encouraging your kids to try new foods

I asked my boys for their input when I was selecting seeds for our garden in early spring. My older boy wanted carrots. Carrots seemed like a waste of precious garden space to me. I tried to talk him into something more interesting, but he didn’t waver. Carrots are his favorite vegetable. Raw only, thank you very much.

So we planted a short row of carrots. Our very prolific lemon cucumber vines almost covered them up, but we did have carrots to dig in late October.

2014-10-23 16.08.30

The biggest one weighted nearly a pound, I think. It made its way into a batch of carrot soup not long after we picked this book up at the library:

carrot soup

Of the eleven books we checked out that week, my preschooler asked for this one to be reread the most. On the last page, there’s a recipe for rabbit’s favorite carrot soup. So we made a half a batch one day.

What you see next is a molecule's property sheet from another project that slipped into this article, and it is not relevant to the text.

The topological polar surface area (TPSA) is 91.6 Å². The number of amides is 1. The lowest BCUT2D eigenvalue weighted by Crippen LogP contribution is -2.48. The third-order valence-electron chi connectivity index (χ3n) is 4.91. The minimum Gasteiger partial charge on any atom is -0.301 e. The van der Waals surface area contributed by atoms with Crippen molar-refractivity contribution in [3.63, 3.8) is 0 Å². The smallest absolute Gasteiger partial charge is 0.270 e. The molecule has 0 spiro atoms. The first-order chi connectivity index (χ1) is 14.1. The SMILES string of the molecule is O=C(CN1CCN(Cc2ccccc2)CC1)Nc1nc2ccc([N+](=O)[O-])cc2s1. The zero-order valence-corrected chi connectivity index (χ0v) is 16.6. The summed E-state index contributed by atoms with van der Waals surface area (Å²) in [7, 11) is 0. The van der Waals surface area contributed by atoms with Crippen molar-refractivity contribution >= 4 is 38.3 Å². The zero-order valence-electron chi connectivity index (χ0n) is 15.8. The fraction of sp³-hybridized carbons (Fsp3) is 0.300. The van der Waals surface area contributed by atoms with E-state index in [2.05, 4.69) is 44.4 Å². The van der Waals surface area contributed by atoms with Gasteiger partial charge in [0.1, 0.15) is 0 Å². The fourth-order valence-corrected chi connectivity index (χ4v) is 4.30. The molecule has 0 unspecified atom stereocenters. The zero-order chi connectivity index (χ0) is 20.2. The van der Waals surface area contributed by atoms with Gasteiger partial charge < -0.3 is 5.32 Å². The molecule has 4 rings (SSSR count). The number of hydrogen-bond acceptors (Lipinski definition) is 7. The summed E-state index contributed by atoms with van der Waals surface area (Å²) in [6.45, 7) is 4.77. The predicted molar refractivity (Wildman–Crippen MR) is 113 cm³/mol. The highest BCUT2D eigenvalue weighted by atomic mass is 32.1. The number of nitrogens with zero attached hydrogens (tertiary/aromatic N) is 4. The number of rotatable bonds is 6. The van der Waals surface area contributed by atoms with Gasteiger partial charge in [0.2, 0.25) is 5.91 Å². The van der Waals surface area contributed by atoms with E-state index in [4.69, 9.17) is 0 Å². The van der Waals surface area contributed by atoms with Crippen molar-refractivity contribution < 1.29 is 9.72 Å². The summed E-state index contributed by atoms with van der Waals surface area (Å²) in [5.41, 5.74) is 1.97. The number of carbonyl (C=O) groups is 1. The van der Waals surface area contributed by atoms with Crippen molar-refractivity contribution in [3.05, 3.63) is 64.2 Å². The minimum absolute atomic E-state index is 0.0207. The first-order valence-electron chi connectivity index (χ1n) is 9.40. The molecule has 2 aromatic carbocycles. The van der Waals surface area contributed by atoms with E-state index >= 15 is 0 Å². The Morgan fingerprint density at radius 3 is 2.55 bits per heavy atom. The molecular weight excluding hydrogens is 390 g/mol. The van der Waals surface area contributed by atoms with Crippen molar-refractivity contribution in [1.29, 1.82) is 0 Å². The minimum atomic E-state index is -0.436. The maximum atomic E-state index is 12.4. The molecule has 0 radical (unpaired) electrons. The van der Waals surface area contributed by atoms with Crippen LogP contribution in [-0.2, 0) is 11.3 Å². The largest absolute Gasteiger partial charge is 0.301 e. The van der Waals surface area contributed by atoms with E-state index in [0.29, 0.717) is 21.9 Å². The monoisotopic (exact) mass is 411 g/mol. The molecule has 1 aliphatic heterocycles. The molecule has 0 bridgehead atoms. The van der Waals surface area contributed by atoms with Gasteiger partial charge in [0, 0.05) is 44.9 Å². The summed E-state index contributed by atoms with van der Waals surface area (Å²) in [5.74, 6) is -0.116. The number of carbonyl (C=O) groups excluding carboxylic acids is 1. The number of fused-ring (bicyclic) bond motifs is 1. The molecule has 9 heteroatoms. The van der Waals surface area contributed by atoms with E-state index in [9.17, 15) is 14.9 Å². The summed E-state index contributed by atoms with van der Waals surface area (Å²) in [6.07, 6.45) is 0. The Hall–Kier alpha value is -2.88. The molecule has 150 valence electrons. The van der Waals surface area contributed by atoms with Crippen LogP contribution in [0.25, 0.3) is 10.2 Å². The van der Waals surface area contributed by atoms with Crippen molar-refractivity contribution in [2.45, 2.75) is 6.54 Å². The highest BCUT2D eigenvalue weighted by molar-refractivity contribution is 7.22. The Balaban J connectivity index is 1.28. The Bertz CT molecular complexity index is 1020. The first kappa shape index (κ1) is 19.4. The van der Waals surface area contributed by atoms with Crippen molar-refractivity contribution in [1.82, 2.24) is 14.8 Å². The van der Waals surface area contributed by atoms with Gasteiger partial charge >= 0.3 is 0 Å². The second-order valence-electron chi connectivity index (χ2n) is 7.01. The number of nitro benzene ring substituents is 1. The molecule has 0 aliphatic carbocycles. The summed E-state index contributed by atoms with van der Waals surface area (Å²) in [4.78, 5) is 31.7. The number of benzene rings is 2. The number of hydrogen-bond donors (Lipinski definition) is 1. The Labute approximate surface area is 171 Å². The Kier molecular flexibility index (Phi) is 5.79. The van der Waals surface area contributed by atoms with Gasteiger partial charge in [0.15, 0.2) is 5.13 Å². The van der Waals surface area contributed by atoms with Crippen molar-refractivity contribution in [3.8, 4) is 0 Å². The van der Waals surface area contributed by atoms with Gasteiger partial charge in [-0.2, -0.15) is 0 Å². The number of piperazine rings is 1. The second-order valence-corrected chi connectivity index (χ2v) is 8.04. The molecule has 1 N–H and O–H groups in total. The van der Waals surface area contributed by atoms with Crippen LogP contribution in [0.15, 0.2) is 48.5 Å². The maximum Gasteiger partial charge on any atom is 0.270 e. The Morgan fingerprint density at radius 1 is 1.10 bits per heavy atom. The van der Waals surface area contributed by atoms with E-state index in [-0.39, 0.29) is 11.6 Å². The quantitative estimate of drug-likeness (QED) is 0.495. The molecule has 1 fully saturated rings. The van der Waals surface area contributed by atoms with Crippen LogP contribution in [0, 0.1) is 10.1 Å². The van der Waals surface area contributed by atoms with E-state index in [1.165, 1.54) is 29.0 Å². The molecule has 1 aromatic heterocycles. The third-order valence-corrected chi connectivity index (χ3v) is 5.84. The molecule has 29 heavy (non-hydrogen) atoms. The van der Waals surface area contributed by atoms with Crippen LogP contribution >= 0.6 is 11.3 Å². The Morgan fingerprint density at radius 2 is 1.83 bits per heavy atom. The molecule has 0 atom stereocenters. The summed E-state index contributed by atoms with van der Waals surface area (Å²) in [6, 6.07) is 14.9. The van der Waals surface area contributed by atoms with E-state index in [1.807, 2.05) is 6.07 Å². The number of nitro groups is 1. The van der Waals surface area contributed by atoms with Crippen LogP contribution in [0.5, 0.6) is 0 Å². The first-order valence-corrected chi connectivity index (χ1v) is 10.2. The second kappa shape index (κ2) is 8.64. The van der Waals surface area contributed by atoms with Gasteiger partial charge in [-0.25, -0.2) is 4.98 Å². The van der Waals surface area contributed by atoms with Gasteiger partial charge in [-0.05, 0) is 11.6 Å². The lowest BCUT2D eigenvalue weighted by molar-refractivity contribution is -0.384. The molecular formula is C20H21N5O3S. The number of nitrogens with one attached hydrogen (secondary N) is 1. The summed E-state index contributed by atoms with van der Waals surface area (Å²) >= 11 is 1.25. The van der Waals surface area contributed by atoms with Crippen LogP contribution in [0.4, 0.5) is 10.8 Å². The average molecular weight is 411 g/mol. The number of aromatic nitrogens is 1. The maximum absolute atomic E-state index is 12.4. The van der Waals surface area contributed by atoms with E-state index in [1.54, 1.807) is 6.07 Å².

You know that theory about having your kids involved in growing and cooking their food? It seems to hold true somewhat – they do tend to be willing to try new things when they’re involved in the decision making process. Both boys ate a small serving of the soup. The older boy even asked for seconds. And he suggested I write the recipe down before we turn the book in.

But when I offered them carrot soup the following day, they were willing to let their mom eat all the leftovers. I didn’t mind. It was the best carrot soup I’d ever made. (The first as well.)

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